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A Smart Way to Consider Small Caps

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The last day of April and the first day were unkind to equities, but prior to that, small-cap stocks and the related ETFs were soaring. Recent strength the Russell 2000 Index could bode well for the PowerShares DWA SmallCap Momentum Portfolio (NasdaqGM: DWAS).

DWAS follows the popular Dorsey, Wright & Associates proprietary selection methodology that is designed to identify small-cap firms with positive relative strength characteristics in an attempt to follow companies with strong forward momentum. The ETF follows the Dorsey Wright SmallCap Technical Leaders Index.

DWAS’s index is “designed to identify companies that demonstrate powerful relative strength characteristics based on that company’s market performance. Approximately 200 companies are selected for inclusion in the Index from the Nasdaq US Benchmark Index,” according to Invesco.

Diving Into DWAS

At its core, DWAS is a momentum-based strategy – one that could prove rewarding if the recent small-cap rally proves to have legs.

Momentum investing can target those companies that are exhibiting high levels of growth. The momentum factor selects company stocks that have recently outperformed based on the idea that “the trend is your friend” and that stock market leaders typically continue to outperform. This type of strategy can be an effective way of targeting growth-oriented companies since stocks with positive momentum often continue to generate strong earnings.

“What makes DWAS a compelling idea over the near-term is historical data indicating that small caps accrue momentum comparable to what was built in recent days, it usually translates into notable out-performance in the following month,” reports Nasdaq.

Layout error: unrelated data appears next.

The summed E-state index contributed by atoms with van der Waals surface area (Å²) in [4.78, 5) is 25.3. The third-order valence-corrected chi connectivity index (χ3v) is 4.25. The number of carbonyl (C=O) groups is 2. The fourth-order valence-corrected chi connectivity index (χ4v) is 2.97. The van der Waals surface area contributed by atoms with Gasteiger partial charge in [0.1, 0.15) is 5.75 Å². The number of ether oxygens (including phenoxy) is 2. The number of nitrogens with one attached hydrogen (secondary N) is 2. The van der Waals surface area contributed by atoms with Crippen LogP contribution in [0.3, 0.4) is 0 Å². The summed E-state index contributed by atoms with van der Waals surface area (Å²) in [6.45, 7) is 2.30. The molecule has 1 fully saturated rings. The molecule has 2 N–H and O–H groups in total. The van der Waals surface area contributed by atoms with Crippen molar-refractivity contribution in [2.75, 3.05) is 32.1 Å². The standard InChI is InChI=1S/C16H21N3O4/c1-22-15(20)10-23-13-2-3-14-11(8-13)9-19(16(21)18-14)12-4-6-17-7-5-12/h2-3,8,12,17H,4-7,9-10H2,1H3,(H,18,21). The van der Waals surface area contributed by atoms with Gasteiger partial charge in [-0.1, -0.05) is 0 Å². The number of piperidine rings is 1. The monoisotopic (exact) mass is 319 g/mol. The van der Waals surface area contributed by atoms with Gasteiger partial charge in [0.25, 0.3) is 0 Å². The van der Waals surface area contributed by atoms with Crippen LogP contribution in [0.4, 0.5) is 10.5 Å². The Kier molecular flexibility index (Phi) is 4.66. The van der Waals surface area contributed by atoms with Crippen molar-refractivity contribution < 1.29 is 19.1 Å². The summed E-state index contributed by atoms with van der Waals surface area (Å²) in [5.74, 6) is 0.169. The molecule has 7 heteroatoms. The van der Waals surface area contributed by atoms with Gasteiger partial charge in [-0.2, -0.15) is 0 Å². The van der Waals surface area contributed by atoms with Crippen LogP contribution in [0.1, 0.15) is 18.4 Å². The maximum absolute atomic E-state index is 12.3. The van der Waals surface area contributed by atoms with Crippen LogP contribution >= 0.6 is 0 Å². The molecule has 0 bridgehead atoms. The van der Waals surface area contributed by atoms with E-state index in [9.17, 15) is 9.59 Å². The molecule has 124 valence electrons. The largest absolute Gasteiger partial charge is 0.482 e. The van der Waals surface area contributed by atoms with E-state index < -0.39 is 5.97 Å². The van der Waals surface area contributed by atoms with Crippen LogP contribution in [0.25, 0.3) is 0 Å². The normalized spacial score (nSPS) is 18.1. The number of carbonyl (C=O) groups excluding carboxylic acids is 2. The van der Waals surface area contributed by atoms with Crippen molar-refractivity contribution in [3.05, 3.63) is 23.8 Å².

High momentum stocks are those that are capable of rising very fast in a short period of time, which makes them very attractive to potential buyers. However, in many cases, these stocks can also crash unexpectedly and carry significant risks as a result. When handled properly, however, momentum trading can be a rewarding method of profiting from the stock market.

“What’s left out of DWAS is also relevant for investors. While small-cap stocks can continue soaring over the near-term, it’s unlikely to be on the back of energy names with oil prices sliding. Nor is that upside likely to be led by smaller financial companies that are being plagued by historically low interest rates,” according to Nasdaq.

Rather, DWAS allocates about 58% of its combined weight to healthcare and technology stocks.

For more on multi-factor strategies, visit our Multi-Factor Channel.

The opinions and forecasts expressed herein are solely those of Tom Lydon, and may not actually come to pass. Information on this site should not be used or construed as an offer to sell, a solicitation of an offer to buy, or a recommendation for any product.

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